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Old 12-19-2016, 02:41 AM
John Buchtenkirch John Buchtenkirch is offline
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Default Boron steel ???

Kind of a question for guys still working in our sister trade, the auto body business. I ran into a body shop owner I used to do frame and heavy uni-body work for. He was telling me the boron steel they are using in the newer uni-body cars cannot be mig welded, if you do the area around the plug welds will crack. I have another friend in the collision trade that took the classes and is a ICAR certified welder. He claims when he took the ICAR classes there was no mention of this ban on mig welding boron steel. Can anyone shed some light on this subject ? ~ John Buchtenkirch
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Old 12-19-2016, 03:30 AM
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neilb neilb is offline
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mig bronze welding is fine, i have mig (steel) welded boron before and the weld is really dirty looking. for anyone who has welded a ford sierra front x member you'll know what i mean!

its a very hard steel but only found in areas now that you'd never be welding (bumper reinforces, roof braces, and the odd inner 'b' pillar)

there are lots of areas of high carbon steel which is not the same as BORON in late model cars nowadays

we have a diagram at work of a 204 c class merc and what steels are used in it, i'll take a picture tomorrow
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Old 12-22-2016, 08:07 PM
bbuford bbuford is offline
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Cars have been using lots of high strength (for decades) and ultra high strength steel more recently. The new Honda Accord has the door opening/rocker made with a newer version of boron with like a 150MPA rating which is twice as stiff as the older part. Boron is used a lot more than bumper reinforcements and bolt on parts. F150s had like 17 different alloys used in the body before they switched to Aluminum. I have seen several jobs where guys that didn't know welded boron parts with the mig wire and the parts broke apart right around the weld. The body shops need to keep up to date with changes and if a drill bit just polishes the material you maybe looking at a boron part.
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Old 01-01-2017, 12:24 AM
stevepcs stevepcs is offline
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Default Boron

We bought Weilander and Schill welders. One is a resistance spot welder which actually is liquid cooled and the other is a inverter mig with silicon bronze wire in it. I'm sure other manufactures have equiptment that will do the welding too.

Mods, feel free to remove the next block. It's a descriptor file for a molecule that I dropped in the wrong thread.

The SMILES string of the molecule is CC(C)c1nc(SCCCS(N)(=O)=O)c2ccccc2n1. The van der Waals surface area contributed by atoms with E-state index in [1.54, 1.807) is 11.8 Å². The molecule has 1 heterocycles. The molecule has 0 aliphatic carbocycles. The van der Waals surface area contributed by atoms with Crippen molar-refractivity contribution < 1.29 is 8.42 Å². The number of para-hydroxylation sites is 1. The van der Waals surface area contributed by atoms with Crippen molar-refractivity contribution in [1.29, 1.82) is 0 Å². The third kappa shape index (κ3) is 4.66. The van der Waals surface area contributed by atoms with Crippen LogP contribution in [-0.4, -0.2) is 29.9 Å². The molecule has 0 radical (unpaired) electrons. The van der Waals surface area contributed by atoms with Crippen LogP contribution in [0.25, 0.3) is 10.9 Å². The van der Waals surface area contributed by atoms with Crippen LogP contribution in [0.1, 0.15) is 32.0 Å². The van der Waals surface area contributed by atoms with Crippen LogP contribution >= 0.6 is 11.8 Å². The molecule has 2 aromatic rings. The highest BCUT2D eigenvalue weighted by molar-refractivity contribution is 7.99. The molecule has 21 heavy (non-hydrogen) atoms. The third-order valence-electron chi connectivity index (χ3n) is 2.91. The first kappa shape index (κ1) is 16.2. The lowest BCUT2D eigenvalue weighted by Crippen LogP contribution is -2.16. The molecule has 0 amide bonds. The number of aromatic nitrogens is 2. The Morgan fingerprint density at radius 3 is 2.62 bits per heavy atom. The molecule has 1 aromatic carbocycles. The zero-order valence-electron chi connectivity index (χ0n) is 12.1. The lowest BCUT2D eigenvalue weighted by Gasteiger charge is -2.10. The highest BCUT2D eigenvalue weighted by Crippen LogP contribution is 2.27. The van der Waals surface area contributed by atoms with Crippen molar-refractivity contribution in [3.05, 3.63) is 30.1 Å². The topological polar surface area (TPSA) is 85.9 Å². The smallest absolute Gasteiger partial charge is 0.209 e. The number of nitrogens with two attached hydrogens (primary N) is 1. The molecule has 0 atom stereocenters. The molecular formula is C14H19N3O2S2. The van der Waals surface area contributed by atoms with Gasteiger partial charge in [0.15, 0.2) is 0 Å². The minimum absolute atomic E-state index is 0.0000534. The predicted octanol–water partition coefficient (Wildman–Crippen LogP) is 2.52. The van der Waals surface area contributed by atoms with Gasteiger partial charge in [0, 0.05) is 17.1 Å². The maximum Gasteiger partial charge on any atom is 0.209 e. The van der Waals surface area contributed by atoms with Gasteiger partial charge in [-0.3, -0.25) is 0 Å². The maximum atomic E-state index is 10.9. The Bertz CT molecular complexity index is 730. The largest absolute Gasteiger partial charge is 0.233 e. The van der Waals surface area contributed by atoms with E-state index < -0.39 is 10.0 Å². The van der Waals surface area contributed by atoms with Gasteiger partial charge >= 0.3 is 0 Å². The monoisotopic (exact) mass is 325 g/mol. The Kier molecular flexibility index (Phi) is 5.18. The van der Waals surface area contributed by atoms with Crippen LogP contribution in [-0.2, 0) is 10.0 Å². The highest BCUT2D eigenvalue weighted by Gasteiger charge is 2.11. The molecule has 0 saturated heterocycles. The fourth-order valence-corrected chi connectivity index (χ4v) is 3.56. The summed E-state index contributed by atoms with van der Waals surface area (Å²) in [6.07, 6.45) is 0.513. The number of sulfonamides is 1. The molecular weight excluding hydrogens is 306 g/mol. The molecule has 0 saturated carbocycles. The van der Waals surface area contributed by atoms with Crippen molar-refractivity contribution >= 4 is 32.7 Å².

Removing the spot welds are a killer. If anybody knows a easy way to mill those spot welds I'd like to know. When we got to do it they kill man and tooling.
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Old 01-01-2017, 02:52 AM
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neilb neilb is offline
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hi stevepcs, there is a specialist spot weld drill to drill them out in boron and uhss steel. they are about 80$ aud from memory they are 3 flute instead of the normal 2 flute drill bits
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Old 01-01-2017, 03:02 AM
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neilb neilb is offline
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Quote:
Originally Posted by bbuford View Post
Cars have been using lots of high strength (for decades) and ultra high strength steel more recently. The new Honda Accord has the door opening/rocker made with a newer version of boron with like a 150MPA rating which is twice as stiff as the older part. Boron is used a lot more than bumper reinforcements and bolt on parts. F150s had like 17 different alloys used in the body before they switched to Aluminum. I have seen several jobs where guys that didn't know welded boron parts with the mig wire and the parts broke apart right around the weld. The body shops need to keep up to date with changes and if a drill bit just polishes the material you maybe looking at a boron part.
never done any US built cars new or old! Honda are ahead of plenty of manufacturers with materials and the way they are used both steels and aluminium. Mercedes (which i only work on) have a welded join across the 'c' pillar where as BMW (used to work for) have a bonded joint with a re-enforcing plate bonded behind strengthening the join. but yet both are German built, lots of glue used on both...
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Old 01-01-2017, 12:13 PM
billfunk29 billfunk29 is offline
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Default Heat sensitive boron steel

Not only is welding difficult with Boron steel, it is more heat sensitive. No more heat and beat. E-coat is used instead of galvanizing because even the heat of galvanizing is a problem.

And I was all ready to chop the top on my ford focus. Might have to rethink that.
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Old 01-01-2017, 04:41 PM
KAD KAD is offline
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Default Boron Steel repair

This is a link to the I-CAR Repairability Technical Support page on how to deal with Boron Steel in automotive repair. It includes cutting and welding etc.



https://rts.i-car.com/collision-repa...211&Itemid=596
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Old 01-01-2017, 09:09 PM
scranm scranm is offline
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I believe they are going to glue, silicon bronze, and spot welds. I would avoid welding on boron steel because of the high carbon content.
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